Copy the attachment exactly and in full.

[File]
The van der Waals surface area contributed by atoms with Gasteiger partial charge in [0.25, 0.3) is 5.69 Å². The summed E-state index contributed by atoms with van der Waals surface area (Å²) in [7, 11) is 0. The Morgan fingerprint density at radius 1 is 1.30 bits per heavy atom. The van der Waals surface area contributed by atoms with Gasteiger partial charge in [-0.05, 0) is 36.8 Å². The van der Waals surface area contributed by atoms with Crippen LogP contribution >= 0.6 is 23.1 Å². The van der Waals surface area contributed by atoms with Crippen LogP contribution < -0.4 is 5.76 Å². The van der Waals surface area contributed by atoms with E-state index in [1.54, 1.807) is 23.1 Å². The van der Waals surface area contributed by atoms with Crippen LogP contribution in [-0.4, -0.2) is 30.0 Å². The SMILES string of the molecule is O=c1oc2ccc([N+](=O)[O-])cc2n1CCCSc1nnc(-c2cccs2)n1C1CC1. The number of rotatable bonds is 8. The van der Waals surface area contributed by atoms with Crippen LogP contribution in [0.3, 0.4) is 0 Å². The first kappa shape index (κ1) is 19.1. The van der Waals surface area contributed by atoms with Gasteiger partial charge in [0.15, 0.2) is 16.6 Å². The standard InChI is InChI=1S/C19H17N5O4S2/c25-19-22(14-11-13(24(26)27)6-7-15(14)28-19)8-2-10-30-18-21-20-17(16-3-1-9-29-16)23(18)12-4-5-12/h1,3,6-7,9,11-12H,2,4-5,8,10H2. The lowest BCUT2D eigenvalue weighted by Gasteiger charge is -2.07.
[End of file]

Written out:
The van der Waals surface area contributed by atoms with Gasteiger partial charge in [0.25, 0.3) is 5.69 Å². The summed E-state index contributed by atoms with van der Waals surface area (Å²) in [7, 11) is 0. The Morgan fingerprint density at radius 1 is 1.30 bits per heavy atom. The van der Waals surface area contributed by atoms with Gasteiger partial charge in [-0.05, 0) is 36.8 Å². The van der Waals surface area contributed by atoms with Crippen LogP contribution >= 0.6 is 23.1 Å². The van der Waals surface area contributed by atoms with Crippen LogP contribution < -0.4 is 5.76 Å². The van der Waals surface area contributed by atoms with E-state index in [1.54, 1.807) is 23.1 Å². The van der Waals surface area contributed by atoms with Crippen LogP contribution in [-0.4, -0.2) is 30.0 Å². The SMILES string of the molecule is O=c1oc2ccc([N+](=O)[O-])cc2n1CCCSc1nnc(-c2cccs2)n1C1CC1. The number of rotatable bonds is 8. The van der Waals surface area contributed by atoms with Crippen LogP contribution in [0.3, 0.4) is 0 Å². The first kappa shape index (κ1) is 19.1. The van der Waals surface area contributed by atoms with Gasteiger partial charge in [0.15, 0.2) is 16.6 Å². The standard InChI is InChI=1S/C19H17N5O4S2/c25-19-22(14-11-13(24(26)27)6-7-15(14)28-19)8-2-10-30-18-21-20-17(16-3-1-9-29-16)23(18)12-4-5-12/h1,3,6-7,9,11-12H,2,4-5,8,10H2. The lowest BCUT2D eigenvalue weighted by Gasteiger charge is -2.07.